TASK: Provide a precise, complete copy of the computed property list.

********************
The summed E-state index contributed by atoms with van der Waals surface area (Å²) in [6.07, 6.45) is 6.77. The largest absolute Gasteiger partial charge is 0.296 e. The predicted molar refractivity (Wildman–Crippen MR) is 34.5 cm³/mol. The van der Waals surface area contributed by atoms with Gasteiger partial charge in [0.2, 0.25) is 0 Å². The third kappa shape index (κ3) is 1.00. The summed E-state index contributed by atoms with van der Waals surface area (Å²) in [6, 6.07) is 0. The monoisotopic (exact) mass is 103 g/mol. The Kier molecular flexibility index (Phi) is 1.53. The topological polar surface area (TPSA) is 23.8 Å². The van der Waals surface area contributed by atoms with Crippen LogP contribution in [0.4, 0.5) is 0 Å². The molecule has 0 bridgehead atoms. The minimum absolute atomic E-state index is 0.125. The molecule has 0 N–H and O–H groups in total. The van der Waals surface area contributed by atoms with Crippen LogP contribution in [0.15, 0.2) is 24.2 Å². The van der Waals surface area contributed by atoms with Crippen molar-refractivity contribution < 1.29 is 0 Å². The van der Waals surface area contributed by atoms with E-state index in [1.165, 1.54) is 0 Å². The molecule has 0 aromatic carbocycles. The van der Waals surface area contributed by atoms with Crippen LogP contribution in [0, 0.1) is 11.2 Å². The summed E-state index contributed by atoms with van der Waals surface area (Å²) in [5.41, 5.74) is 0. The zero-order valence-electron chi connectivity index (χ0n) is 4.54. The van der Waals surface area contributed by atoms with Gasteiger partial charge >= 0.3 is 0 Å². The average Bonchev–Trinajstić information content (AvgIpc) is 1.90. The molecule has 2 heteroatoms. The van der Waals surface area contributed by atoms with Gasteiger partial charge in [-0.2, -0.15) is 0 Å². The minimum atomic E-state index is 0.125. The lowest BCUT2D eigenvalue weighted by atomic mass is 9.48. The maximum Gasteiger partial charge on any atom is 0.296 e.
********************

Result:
The summed E-state index contributed by atoms with van der Waals surface area (Å²) in [6.07, 6.45) is 6.77. The largest absolute Gasteiger partial charge is 0.296 e. The predicted molar refractivity (Wildman–Crippen MR) is 34.5 cm³/mol. The van der Waals surface area contributed by atoms with Gasteiger partial charge in [0.2, 0.25) is 0 Å². The third kappa shape index (κ3) is 1.00. The summed E-state index contributed by atoms with van der Waals surface area (Å²) in [6, 6.07) is 0. The monoisotopic (exact) mass is 103 g/mol. The Kier molecular flexibility index (Phi) is 1.53. The topological polar surface area (TPSA) is 23.8 Å². The van der Waals surface area contributed by atoms with Crippen LogP contribution in [0.4, 0.5) is 0 Å². The molecule has 0 bridgehead atoms. The minimum absolute atomic E-state index is 0.125. The molecule has 0 N–H and O–H groups in total. The van der Waals surface area contributed by atoms with Crippen LogP contribution in [0.15, 0.2) is 24.2 Å². The van der Waals surface area contributed by atoms with Crippen molar-refractivity contribution < 1.29 is 0 Å². The van der Waals surface area contributed by atoms with E-state index in [1.165, 1.54) is 0 Å². The molecule has 0 aromatic carbocycles. The van der Waals surface area contributed by atoms with Crippen LogP contribution in [0, 0.1) is 11.2 Å². The summed E-state index contributed by atoms with van der Waals surface area (Å²) in [5.41, 5.74) is 0. The zero-order valence-electron chi connectivity index (χ0n) is 4.54. The van der Waals surface area contributed by atoms with Gasteiger partial charge >= 0.3 is 0 Å². The average Bonchev–Trinajstić information content (AvgIpc) is 1.90. The molecule has 2 heteroatoms. The van der Waals surface area contributed by atoms with Gasteiger partial charge in [-0.2, -0.15) is 0 Å². The minimum atomic E-state index is 0.125. The lowest BCUT2D eigenvalue weighted by atomic mass is 9.48. The maximum Gasteiger partial charge on any atom is 0.296 e.